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What are the feelings of bystanders?

In 1990, over 6,000 school children in Sheffield took part in a study of bullying. When asked how they felt about children who bullied, about half said they found it hard to understand why pupils bullied, or they found it upsetting.
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Article details

I Whitney and P Smith (1993) 'A Survey of the Nature and Extent of Bullying in Junior/Middle and Secondary Schools' in 'Educational Research', Volume 35, Number 1, Spring.
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Author details

Peter SmithProfessor Peter K Smith is Head of the Unit for School and Family Studies, Department of Psychology, Goldsmiths College, London. He has been involved in bullying research for a number of years and has published widely on this topic.

Peter Smith may be contacted by email, and the website of the Unit for School and Family Studies at Goldsmiths College may be found here.

An Australian study involving over 600 children found that most of the pupils felt that it was right to help children who were being bullied. Most also said that they admired someone who stood up for the child who was being picked on. Sadly however, a small number of children had no sympathy for victims. They took the line that victims deserved it and that they shouldn't complain about it. Some even thought that it was funny to watch. The study also found that girls tended to be more sympathetic towards victims than boys. However, as they get older (between eight and fifteen years) girls and boys become less sympathetic. According to a later study, this drop was halted in the late teen years, when children became more sympathetic again towards the victim.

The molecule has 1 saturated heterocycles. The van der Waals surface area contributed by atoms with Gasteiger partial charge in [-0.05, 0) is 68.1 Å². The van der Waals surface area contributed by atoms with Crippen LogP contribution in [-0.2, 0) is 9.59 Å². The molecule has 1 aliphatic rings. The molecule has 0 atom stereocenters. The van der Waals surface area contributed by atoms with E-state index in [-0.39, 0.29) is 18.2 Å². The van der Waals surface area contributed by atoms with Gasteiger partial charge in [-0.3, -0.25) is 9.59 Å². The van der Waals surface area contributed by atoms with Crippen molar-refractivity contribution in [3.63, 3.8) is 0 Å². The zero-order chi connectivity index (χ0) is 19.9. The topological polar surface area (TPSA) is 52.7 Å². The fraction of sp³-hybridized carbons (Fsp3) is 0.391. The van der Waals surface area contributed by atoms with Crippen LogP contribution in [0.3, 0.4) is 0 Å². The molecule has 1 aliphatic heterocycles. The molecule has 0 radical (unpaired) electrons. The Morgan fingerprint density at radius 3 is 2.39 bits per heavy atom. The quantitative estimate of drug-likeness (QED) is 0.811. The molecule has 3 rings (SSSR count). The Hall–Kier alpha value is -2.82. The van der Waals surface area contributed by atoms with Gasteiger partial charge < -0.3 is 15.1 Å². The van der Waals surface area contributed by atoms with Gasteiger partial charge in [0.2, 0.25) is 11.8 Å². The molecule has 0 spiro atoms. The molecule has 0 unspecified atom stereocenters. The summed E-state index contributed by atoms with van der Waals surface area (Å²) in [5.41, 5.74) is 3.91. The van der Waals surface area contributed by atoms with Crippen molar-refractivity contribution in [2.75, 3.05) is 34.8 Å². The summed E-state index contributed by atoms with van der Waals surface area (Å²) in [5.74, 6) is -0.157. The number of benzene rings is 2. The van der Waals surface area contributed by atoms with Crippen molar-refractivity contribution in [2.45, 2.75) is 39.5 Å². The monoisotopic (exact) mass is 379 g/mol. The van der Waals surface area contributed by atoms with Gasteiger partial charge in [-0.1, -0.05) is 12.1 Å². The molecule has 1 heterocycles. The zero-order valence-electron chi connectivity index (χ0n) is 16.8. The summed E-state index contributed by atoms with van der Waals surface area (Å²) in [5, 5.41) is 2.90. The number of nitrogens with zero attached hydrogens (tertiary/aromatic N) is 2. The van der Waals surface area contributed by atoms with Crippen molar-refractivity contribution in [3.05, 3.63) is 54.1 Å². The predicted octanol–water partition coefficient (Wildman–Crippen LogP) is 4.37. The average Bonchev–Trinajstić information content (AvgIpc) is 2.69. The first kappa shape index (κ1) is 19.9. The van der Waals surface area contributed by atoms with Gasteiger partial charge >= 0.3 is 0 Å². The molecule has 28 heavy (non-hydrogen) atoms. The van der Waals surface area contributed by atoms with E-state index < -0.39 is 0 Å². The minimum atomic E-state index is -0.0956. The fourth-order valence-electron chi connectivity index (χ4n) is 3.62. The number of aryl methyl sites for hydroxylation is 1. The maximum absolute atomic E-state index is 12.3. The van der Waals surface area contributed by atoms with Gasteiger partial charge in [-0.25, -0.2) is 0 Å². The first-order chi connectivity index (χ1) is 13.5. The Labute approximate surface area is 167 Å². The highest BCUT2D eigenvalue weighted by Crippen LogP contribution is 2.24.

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Article details

K Rigby (1996) 'Bullying in Schools and What to Do About It', Victoria, Australia: The Australian Council for Educational Research Limited.
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Author details

Ken RigbyKen Rigby is an Adjunct Associate Professor of Social Psychology and an educational consultant at the University of South Australia. He has been involved in major studies of bullying in Australia and has published widely on this topic. For more information about Dr Rigby and his work see the bullying pages here. Ken may be contacted by e-mail.
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